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China and US agree to climate change plan

posted by Jason Kottke   Nov 12, 2014

The US and China, the two largest carbon polluters in the world, have struck an accord on climate change.

As part of the agreement, Mr. Obama announced that the United States would emit 26 percent to 28 percent less carbon in 2025 than it did in 2005. That is double the pace of reduction it targeted for the period from 2005 to 2020.

China’s pledge to reach peak carbon emissions by 2030, if not sooner, is even more remarkable. To reach that goal, Mr. Xi pledged that so-called clean energy sources, like solar power and windmills, would account for 20 percent of China’s total energy production by 2030.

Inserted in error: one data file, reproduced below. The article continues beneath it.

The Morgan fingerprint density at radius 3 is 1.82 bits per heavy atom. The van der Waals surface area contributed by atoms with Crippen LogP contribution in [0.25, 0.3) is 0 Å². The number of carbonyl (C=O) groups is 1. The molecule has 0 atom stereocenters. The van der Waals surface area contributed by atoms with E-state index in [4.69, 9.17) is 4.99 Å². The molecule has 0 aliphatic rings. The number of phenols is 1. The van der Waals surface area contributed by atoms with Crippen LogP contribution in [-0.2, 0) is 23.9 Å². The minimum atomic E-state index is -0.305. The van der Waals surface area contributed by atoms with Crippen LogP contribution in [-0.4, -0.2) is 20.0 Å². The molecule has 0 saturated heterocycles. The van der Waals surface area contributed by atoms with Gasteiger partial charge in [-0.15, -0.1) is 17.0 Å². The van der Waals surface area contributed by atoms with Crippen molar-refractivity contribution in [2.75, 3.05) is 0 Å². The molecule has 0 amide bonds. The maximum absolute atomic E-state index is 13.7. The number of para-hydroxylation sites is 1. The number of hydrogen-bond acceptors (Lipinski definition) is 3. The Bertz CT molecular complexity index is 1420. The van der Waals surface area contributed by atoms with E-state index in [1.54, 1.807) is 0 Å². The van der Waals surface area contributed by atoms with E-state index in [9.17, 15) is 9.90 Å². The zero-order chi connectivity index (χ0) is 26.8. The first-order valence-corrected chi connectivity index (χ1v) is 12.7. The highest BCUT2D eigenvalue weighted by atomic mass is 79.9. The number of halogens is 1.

Here’s the official statement from the White House. The NY Times calls the agreement “ambitious” and a “landmark”, but Tyler Cowen says:

People, the China emissions “deal” isn’t much more than a press release…

But James Fallows, who has written extensively on China recently, is more positive.

The United States and China have apparently agreed to do what anyone who has thought seriously about climate has been hoping for, for years. As the No. 1 (now China) and No. 2 carbon emitters in the world, and as the No. 1 (still the U.S.) and No. 2 economies, they’ve agreed to new carbon-reduction targets that are more ambitious than most people would have expected.